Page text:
Source: 'Sentinel-Post' of Shenandoah, IA,
Friday, April 16, 1909
KILLED HIS SISTER PLAYING WITH GUN
Mrs. Wilbur Baker Victim of Shotgun in the Hands of Her Little Brother - Accidently Discharged
Tuesday afternoon, at her home five miles southwest of town, Mrs. Blanche Carl Baker, was instantly killed by the discharge of a shotgun in the hands of her young brother. It was another of those terrible tragedies, all too frequent, where firearms in the hands of innocent, careless, thoughtless or irresponsible persons, destroy human life. The terrible gun! Mrs. Baker was a young wife and happy mother. Her young brother was attending her babe in the crib while she was about her work in the kitchen. In the corner of the room stood two shotguns. To amuse himself and attract the attention of the baby, he was playing with one of the guns, and just as his sister entered the room it was somehow discharged, the load of shot entering her right eye, passing clear through the head, and she dropped in instantaneous death. Just how the gun was fired may not be clearly known, for the boy in his fright and confusion could not tell. He was alone with the baby. How the awful tragedy appalled the young lad may be imagined. He was nine years old and able to realize the awfulness of it. As soon as he came to his senses he took the baby in his arms and ran to the nearest neighbors, B. J. Doan's, with the news of what had happened. Soon the whole neighborhood was startled by the shock of a terrible tragedy.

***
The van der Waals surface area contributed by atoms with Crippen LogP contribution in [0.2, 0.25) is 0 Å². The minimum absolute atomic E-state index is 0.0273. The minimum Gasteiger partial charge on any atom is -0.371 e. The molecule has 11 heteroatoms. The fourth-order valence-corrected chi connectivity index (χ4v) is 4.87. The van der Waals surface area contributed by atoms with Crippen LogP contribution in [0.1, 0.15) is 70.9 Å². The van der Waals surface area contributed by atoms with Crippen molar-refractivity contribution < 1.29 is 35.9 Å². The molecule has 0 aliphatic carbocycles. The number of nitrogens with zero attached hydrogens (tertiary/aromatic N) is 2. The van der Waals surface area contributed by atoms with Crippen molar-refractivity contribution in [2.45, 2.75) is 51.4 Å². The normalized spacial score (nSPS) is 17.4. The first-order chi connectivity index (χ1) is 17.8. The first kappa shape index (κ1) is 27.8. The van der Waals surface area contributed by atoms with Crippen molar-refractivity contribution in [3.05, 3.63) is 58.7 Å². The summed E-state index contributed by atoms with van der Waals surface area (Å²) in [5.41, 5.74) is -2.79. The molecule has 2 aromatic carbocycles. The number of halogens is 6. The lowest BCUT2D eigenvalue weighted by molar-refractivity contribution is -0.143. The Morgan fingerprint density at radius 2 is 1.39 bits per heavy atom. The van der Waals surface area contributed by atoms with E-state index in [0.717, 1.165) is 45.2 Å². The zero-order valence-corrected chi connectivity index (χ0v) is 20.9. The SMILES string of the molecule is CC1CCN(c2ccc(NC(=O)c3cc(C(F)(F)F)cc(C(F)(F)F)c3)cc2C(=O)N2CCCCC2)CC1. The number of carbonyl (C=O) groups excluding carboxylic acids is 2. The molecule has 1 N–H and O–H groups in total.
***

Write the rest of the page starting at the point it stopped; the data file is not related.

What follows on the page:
Mrs. Baker was the wife of Wilbur Baker and daughter of Mr. and Mrs. James Carl. She was nineteen years and 5 days old and she and Wilbur had been happily married not long before, and the child left motherless was their first, their love baby. Her mother, Mrs. Carl, was at the time in the city hospital in Shenandoah, preparing for the surgical removal of a cancer. She has not yet been informed of the tragedy. The operation took place last evening and she passed through the ordeal quite successfully. Another dreadful shock awaits for when she is able to bear it. This circumstance adds to the pathos of the tragedy.
The funeral was at the home yesterday at 10 o'clock, the whole community being present to attest their sympathy and sorrow. Rev. J. E. Matheny, former pastor at Farragut conducted the services. The young wife and mother, beautiful in death, in a lavender casket and surrounded by a wealth of flowers, had been a member of the Methodist church since 12 year sold, and was warmly loved by all who knew her. The singers for the occasion were from Shenandoah, T. W. Keenan, A. P. Irwin, Mrs. Clovis, Miss Pearl Deater, with Lena Sanman organist. The burial was at Farragut, in charge of Campbell Bros. undertakers.
Source: Transcribed and submitted by Susan Glasgo